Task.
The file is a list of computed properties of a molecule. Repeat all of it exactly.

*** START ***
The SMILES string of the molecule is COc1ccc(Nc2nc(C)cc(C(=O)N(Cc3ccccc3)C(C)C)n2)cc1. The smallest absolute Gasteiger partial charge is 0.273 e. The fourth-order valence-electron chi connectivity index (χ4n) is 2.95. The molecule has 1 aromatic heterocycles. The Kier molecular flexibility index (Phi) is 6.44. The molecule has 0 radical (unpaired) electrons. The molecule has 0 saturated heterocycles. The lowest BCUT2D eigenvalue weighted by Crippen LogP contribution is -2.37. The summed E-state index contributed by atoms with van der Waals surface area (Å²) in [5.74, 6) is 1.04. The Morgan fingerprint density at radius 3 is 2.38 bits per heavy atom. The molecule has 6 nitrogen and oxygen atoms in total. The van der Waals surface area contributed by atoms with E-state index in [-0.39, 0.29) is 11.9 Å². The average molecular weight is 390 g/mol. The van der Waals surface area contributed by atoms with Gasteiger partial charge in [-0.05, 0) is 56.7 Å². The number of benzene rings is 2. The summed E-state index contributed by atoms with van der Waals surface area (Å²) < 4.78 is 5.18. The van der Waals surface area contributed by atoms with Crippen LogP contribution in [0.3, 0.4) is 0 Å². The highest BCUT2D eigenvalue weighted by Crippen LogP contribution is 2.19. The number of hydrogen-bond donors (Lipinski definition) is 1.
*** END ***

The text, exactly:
The SMILES string of the molecule is COc1ccc(Nc2nc(C)cc(C(=O)N(Cc3ccccc3)C(C)C)n2)cc1. The smallest absolute Gasteiger partial charge is 0.273 e. The fourth-order valence-electron chi connectivity index (χ4n) is 2.95. The molecule has 1 aromatic heterocycles. The Kier molecular flexibility index (Phi) is 6.44. The molecule has 0 radical (unpaired) electrons. The molecule has 0 saturated heterocycles. The lowest BCUT2D eigenvalue weighted by Crippen LogP contribution is -2.37. The summed E-state index contributed by atoms with van der Waals surface area (Å²) in [5.74, 6) is 1.04. The Morgan fingerprint density at radius 3 is 2.38 bits per heavy atom. The molecule has 6 nitrogen and oxygen atoms in total. The van der Waals surface area contributed by atoms with E-state index in [-0.39, 0.29) is 11.9 Å². The average molecular weight is 390 g/mol. The van der Waals surface area contributed by atoms with Gasteiger partial charge in [-0.05, 0) is 56.7 Å². The number of benzene rings is 2. The summed E-state index contributed by atoms with van der Waals surface area (Å²) < 4.78 is 5.18. The van der Waals surface area contributed by atoms with Crippen LogP contribution in [0.3, 0.4) is 0 Å². The highest BCUT2D eigenvalue weighted by Crippen LogP contribution is 2.19. The number of hydrogen-bond donors (Lipinski definition) is 1.